So you know how ever since the age of six, you’ve been fascinated by the glitz, glamour and hairdos of the rich and famous? Remember sighing over the red carpets and shameless shopping sprees that are all part of the glittering lives of admired celebrities?
Or maybe not. In any case, you won’t find any of that stuff in “Mr. and Mrs. Hollywood,” playing tonight and tomorrow at the Yale Cabaret. Kicking off the Cabaret’s 40th anniversary season, the play instead focuses on the difficulties of the private, but by no means less superficial, lives of one celebrity couple and the heavy tolls that movie-stardom takes on their already strained marriage.
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Aptly named, “Mr. and Mrs. Hollywood” features two actors playing middle-aged celebrities preparing for the Academy Awards: Nicholas Carriere DRA ’08 as the arrogant and condescending Alexander Morton and Erica Sullivan DRA ’09 as the perpetually hysterical Samantha Braddick. The nature of their dysfunctional marriage can be summed up in four lines: “What if I trip?” former beauty queen Samantha asks, referring to her potential walk up the stage to accept the Oscar. “I’ll catch you,” replies Alex. “What if you trip?” Samantha asks again. “Then I’ll bring you down with me,” Alex half-jokingly replies.
Of the two characters, Samantha is often the most vivid, with Sullivan easily dominating the audience’s attention. Granted, this is mostly achieved through continuous breakdowns, apparently world-ending crises (Samantha’s makeup artist unexpectedly disappears, leaving her to “ugh … do it [herself]?!”) and irritatingly shrill-voiced arguments (she utters “Jesus!” probably more times than a televised evangelist does). But despite Samantha’s apparent shallowness and blind competition with her husband, she does occasionally display surprising glimpses of depth and opinion — she fiercely protests her husband’s attempts at turning her into a housewife. She cries out against Alex’s constant condescension, well symbolized by the attempt he makes at feeding her baby food before the ceremony.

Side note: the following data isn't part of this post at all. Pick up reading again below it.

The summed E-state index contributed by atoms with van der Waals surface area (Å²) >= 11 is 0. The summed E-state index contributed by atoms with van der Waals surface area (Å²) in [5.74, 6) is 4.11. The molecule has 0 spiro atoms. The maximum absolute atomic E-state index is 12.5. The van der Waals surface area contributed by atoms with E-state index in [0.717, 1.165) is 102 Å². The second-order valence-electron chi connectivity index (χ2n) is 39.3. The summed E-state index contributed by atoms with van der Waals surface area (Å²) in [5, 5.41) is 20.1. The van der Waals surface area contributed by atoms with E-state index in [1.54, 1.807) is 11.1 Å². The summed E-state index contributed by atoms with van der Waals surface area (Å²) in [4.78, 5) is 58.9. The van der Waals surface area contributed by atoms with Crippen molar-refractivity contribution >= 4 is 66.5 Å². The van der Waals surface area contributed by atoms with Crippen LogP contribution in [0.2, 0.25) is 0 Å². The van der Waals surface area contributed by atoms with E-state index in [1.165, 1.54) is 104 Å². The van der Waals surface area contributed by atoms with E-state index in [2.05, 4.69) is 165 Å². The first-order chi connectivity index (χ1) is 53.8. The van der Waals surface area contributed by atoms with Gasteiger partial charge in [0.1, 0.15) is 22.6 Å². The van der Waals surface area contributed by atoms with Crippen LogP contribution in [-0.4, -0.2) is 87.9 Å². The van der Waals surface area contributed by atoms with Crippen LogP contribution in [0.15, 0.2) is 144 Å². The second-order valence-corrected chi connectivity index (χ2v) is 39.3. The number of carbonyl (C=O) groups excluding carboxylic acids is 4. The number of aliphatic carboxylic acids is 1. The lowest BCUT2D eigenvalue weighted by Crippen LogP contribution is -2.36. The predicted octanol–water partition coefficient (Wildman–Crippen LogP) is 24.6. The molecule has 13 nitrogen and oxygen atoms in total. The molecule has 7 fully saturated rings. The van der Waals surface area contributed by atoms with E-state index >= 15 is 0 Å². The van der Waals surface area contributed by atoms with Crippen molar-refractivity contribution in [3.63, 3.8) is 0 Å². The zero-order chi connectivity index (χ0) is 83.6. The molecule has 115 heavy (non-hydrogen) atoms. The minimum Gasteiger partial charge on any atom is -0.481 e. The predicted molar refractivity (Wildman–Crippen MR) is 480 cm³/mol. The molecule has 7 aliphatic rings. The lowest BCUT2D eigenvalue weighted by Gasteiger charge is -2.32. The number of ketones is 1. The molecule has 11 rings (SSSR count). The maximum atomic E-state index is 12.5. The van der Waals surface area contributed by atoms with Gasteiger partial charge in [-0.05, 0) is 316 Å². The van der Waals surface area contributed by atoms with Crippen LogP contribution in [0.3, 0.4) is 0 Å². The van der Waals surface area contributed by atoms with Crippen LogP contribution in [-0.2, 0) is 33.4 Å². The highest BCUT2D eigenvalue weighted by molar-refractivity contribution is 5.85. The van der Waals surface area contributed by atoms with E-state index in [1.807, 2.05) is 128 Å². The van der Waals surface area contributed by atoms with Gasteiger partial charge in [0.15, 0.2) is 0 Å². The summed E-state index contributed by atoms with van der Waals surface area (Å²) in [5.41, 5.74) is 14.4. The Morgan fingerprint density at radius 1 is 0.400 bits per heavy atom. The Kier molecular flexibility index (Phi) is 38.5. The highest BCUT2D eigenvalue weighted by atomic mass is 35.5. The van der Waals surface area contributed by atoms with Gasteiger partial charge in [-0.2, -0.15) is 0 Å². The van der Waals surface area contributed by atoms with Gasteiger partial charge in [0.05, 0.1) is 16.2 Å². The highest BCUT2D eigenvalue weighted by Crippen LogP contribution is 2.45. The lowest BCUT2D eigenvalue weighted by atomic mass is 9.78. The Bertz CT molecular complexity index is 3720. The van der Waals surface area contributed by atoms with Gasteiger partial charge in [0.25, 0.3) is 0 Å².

Alexander’s character is puzzling at best and flat-out obnoxious at worst — well, at worst and most often. Strongly reminiscent of a former frat boy, he is remarkably fond of monologues that start to profess his undying love for Samantha but quickly devolve into self-glorying tales of times past. However, like his wife, Alex often voices unexpected opinions including his strong distaste for the world of Hollywood and his longing to go back to a simple life in Iowa.
Appropriate for the couple’s intensely intimate revelations and arguments, the bedroom provides the play’s only setting, although the characters’ monologues take the audience’s imagination to other places like beauty pageants and glamorous after-parties. Behind the bed, the black wall doubles as a screen for clips of Samantha’s and Alex’s films, and alternately as a “window” overlooking the skyline of Los Angeles. With the careful use of lighting around the bed, designer Jesse Belsky succeeds in replicating the feel of a Los Angeles afternoon and, later, an L.A. night. Set designer Scott Dougan’s Eastern-themed props — including a pot of bamboo, porcelain cups and bowls and a futon-resembling bed — portray the exotic taste of celebrities.
By the end of the night, Barret O’Brien DRA ’09 has destroyed the illusion of seemingly perfect celebrity life and — more unexpectedly — the illusion of celebrities as “normal” people. “Mr. and Mrs. Hollywood” reveals its pair of movie stars to be as shallow, deceitful and overdramatic in the confines of their own bedroom as they are on the big screen — and if making celebrities look bad isn’t a useful way to spend your night, nothing is.